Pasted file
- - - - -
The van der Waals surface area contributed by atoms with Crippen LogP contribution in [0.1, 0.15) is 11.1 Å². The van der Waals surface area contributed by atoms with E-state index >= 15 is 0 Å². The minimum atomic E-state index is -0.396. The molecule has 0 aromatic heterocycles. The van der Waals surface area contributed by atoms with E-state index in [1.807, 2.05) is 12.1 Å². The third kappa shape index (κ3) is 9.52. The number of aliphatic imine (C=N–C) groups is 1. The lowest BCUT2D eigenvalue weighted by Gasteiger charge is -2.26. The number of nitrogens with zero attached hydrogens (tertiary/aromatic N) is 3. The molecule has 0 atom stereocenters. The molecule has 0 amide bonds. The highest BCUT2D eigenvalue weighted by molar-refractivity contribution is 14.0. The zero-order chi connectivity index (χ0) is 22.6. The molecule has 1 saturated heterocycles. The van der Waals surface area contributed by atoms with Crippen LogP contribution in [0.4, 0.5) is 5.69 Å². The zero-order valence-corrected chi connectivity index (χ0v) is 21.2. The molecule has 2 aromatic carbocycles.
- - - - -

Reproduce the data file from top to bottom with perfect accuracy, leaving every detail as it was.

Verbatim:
The van der Waals surface area contributed by atoms with Crippen LogP contribution in [0.1, 0.15) is 11.1 Å². The van der Waals surface area contributed by atoms with E-state index >= 15 is 0 Å². The minimum atomic E-state index is -0.396. The molecule has 0 aromatic heterocycles. The van der Waals surface area contributed by atoms with E-state index in [1.807, 2.05) is 12.1 Å². The third kappa shape index (κ3) is 9.52. The number of aliphatic imine (C=N–C) groups is 1. The lowest BCUT2D eigenvalue weighted by Gasteiger charge is -2.26. The number of nitrogens with zero attached hydrogens (tertiary/aromatic N) is 3. The molecule has 0 atom stereocenters. The molecule has 0 amide bonds. The highest BCUT2D eigenvalue weighted by molar-refractivity contribution is 14.0. The zero-order chi connectivity index (χ0) is 22.6. The molecule has 1 saturated heterocycles. The van der Waals surface area contributed by atoms with Crippen LogP contribution in [0.4, 0.5) is 5.69 Å². The zero-order valence-corrected chi connectivity index (χ0v) is 21.2. The molecule has 2 aromatic carbocycles.